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Community College Innovation Challenge

About the Challenge
Seeking STEM-based Solutions for Food, Energy and Water Systems Issues

Posted By: National Science Foundation
Category: Scientific/Engineering
Partners: American Association of Community Colleges
Submission Dates: 12 a.m. ET, Oct 15, 2015 - 12 a.m. ET, Feb 15, 2016 Judging Dates: Feb 22, 2016 - Mar 25, 2016

The National Science Foundation and the American Association of Community Colleges invites you to submit your innovative STEM-based solution to a real-world problem within the nexus of food, energy and water systems. Enter the Community College Innovation Challenge for a chance to win cash prizes and an all-expense paid trip to Washington D.C. for a week-long Innovation Boot Camp where you’ll exhibit your innovation on Capitol Hill and refine crucial communication, entrepreneurial and innovation skills from experts!

Enter now on the Challenge Website!

Who: Teams of three to five community college students, a faculty mentor, and a community or industry partner.

What: Teams proposing innovative STEM-based solutions for real-world problems they identify within the theme of Innovations at the Nexus of Food, Energy and Water Systems

When: Oct. 15, 2015, to Feb. 15, 2016

Where: The challenge’s website,, where you can learn more about the challenge, access resources, register and submit your written entry and 90-second video.

Why: To foster the development of crucial innovation skills.

Judging Criteria

Judges will equally weigh the following criteria when scoring the entries:

1. Innovation and impact. An assessment of the proposed solution’s use of science to address the problem, potential impact (potential to be transformative in the areas of national security, economy, quality of life, education, environment, etc.) and uniqueness (how the proposed solution differs from existing efforts in its use of novel concepts, methods and/or instrumentation).

2. Feasibility. An assessment of the likelihood that the solution will work as presented based on scientific laws and theories, and economic, political and social constraints. Can the innovation be replicated? Evaluation of the team’s recognition of potential barriers/challenges and suggestions for ways in which these might be surmounted.

3. Clarity of communication. An assessment of the team’s adherence to the entry guidelines (written and video entries), as well as grammar, structure, organization of the facts and data, etc. The entry should have a clear, consistent message.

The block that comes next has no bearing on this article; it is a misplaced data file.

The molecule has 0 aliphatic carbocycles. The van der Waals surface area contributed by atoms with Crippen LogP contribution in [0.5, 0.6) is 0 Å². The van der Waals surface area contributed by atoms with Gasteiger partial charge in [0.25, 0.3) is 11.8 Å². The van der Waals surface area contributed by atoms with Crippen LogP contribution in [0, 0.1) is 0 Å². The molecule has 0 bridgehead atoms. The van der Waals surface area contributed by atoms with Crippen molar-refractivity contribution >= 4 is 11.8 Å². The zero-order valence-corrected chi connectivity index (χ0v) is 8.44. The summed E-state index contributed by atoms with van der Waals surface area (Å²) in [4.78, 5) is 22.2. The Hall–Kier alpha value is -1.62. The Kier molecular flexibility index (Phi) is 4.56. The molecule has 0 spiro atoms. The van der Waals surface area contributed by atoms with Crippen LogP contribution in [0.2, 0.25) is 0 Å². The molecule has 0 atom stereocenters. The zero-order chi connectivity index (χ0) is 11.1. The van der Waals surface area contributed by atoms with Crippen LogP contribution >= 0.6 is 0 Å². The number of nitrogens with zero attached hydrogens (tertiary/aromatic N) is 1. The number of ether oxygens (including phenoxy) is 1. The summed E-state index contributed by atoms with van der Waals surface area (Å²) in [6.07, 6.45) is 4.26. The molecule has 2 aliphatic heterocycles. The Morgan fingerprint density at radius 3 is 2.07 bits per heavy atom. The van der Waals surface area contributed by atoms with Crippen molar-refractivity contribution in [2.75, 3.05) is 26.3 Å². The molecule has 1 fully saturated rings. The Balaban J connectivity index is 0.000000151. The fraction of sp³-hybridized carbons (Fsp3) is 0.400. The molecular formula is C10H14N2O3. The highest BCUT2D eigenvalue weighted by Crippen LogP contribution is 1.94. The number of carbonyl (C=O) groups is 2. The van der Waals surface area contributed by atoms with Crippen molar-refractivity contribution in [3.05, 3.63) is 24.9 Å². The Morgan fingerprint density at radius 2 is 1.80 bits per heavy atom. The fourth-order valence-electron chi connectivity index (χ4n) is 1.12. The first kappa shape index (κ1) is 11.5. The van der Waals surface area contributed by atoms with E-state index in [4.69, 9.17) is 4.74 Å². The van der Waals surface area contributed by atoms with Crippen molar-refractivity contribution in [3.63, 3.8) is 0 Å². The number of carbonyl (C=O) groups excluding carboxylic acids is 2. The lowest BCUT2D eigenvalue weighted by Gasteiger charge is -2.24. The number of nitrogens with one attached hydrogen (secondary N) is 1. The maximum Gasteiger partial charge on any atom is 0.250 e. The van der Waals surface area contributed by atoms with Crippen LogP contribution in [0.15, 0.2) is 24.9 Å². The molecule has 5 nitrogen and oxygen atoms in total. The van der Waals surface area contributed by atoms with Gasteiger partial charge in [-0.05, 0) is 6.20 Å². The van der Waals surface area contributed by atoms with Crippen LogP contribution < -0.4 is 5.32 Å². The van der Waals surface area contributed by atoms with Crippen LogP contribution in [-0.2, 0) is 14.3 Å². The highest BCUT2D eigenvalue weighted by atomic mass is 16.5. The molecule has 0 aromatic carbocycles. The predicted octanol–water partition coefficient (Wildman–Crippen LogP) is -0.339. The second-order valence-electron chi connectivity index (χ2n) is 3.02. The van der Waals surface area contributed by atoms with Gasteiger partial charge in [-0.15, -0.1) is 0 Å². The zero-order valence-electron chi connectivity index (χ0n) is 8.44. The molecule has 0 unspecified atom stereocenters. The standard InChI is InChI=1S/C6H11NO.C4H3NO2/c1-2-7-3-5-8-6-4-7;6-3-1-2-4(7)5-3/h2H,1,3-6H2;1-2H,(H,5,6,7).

How to Enter


Visit the Challenge Website to enter now!

A complete entry consists of two components, a written entry and a video entry, described below. Teams should review the entry form on the online platform for more details about the submission requirements and process.


Innovation Gold and Silver Prizes $13,500.00 Final judging will take place at the Innovation Boot Camp. A first and second place team will be determined over the course of the week during several events where an expert panel of judges will evaluate teams based on a separate rubric. • First Place Prize: $1,500 per student team member • Second Place Prize: $1,200 per student team member
Innovation Boot Camp Final teams will be invited to attend a four-day Innovation Boot Camp in Arlington, Va. – a professional development workshop on innovation, communication and entrepreneurship. The Innovation Boot Camp will provide professional development sessions on a variety of entrepreneurial skills relevant to innovation in both the private and public sectors. Sessions will include information applicable to commercializing ideas, using technology for social applications, communicating with stakeholders and refining a pitch, and creating a “next steps” strategy, among other topics. Some details about the Innovation Boot Camp are below – more detailed instructions will be provided to finalist teams: • Students, mentors and community/industry partners will have all travel, room and board costs associated with attending the Innovation Boot Camp paid on their behalf. Students and mentors are required to attend, and community/industry partners are strongly encouraged to attend. • Approx. six weeks before attending the Innovation Boot Camp, finalists will receive detailed instructions on how to prepare for the camp and will participate in a webinar to cover all logistics/expectations. • Teams will be encouraged to refine and improve upon their original entry over the course of the Boot Camp. Final judging will take place at the Innovation Boot Camp. A first and second place team will be determined over the course of the week during several events where an expert panel of judges will evaluate teams based on a separate rubric. • First Place Prize: $1,500 per student team member • Second Place Prize: $1,200 per student team member

Add to the Discussion

No solutions have been posted for this challenge yet.

• All entries must be received during the competition submission window, from Oct. 15, 2015, to Feb. 15, 2016.
• Each team must have three to five student members, a faculty member who will function as a mentor to the team and a community/industry partner. If the team is chosen to participate in the Innovation Boot Camp, the mentor must accompany the team to the Boot Camp and the partner will be strongly encouraged to attend.
• All student team members must be enrolled in a two-year, associate degree-granting institution in the U.S., its territories or its possessions at the time of entry (e.g., the fall 2015 semester or the spring 2016 semester).
• Student team members must be in good standing with their academic institution.